In the second, we didn’t have the hammer, so we worked to force the opposing team to just one point. I got more aggressive when we were able to get several rocks in the house and ended up stealing two.

The opposition team held onto the hammer for the third end, which turned out to be fairly similar to the second.  At the end, we had three in scoring position and the opposition had to take out one for a single point.

We had the hammer for the fourth end, which was probably the messiest end. After setting up a couple guards on the left side of the sheet, a stone went a little deep behind the button. I didn’t want to take it out right away, instead trying to stay in front of it. That started a series of draws to the button. We found the right line and did a decent job of freezing or coming close.

The opposing team tried to clean things up, but there were still a couple of rocks near the lid. The opposing team’s last shot was solid, but we could get out of trouble with another draw near the button. It was a little heavy, but it was close. We gave up one (after measuring to see who had the second shot).

Execution wasn’t perfect early in the game. I got a little frustrated (and loud) when the sweepers didn’t stop sweeping when I called “off.” Thankfully, it didn’t affect the outcome of the game and they got better on listening to the call. Communication was important — I wanted the sweepers to give me more clues about the speed of the rock and the sweepers wanted me to communicate more about if the shot was on line.

Making sure everyone was on the same page helped secure the win. In the fifth end, we had the hammer. I was happy to keep on drawing to the button, but the other teammates (particularly the third) wanted to do takeouts on two opposition rocks near the center of the house. It was a sound strategy — taking out opposition stones reduces their chances of stealing more than one point (although we would want to score with hammer).

Although I was worried that takeouts aren’t a strong suit for our team, my teammates were confident they could make the shots — especially because it was on ice that we were familiar with. I reminded them to throw with just a little less weight and use the ice and we were able to get several takeouts.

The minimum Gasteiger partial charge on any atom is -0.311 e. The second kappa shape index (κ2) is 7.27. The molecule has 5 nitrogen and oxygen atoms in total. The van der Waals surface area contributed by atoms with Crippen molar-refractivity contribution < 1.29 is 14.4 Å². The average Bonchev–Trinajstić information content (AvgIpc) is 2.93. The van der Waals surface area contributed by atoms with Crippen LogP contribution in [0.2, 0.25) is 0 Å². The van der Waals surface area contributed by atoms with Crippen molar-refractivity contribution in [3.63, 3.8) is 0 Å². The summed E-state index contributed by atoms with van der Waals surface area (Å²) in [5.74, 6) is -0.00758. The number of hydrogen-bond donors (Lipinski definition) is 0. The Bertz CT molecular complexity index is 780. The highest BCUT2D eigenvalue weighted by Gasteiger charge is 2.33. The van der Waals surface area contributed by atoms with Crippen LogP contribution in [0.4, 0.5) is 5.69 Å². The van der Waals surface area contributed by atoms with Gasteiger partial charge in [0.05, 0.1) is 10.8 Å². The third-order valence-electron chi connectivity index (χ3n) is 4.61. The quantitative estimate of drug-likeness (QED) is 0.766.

Once a skip makes a call, the rest of the team is supposed to go along. During what would turn out to be our last shot of the game, I could see that we weren’t settled on what the plan was so I held up my arms to stop everything. After hearing that Carl was confident he could make the takeout, I was convinced and set up for the takeout. We took out one of opposition stones (and we were sitting shot, IIRC). It left one of theirs near the button but it would be difficult for them to score more than one (and they needed three to tie and force a tiebreaker).

At that point, the opposition had two or three stones remaining, but they had seen enough and conceded. We were in the fifth end, but the scoreboard reflected the score through four ends.

After the game was won, I reflected that it was my first win skipping. It was something that didn’t cross my mind when we were playing the game. Afterward, I was happy for the accomplishment.

It may be a short-lived feeling, especially because we will need to win our last two games to finish with a winning record on the season. We’re heading into the playoffs tonight and our first opponent is a familiar one — the same team we faced  on Feb. 25. It will be interesting to see how this game unfolds.

About Ryan Olson

Ryan is living every week like it's Shark Week.
This entry was posted in Sports and rec, Understanding Utah and tagged , , , , , . Bookmark the permalink.

Leave a Reply

Your email address will not be published. Required fields are marked *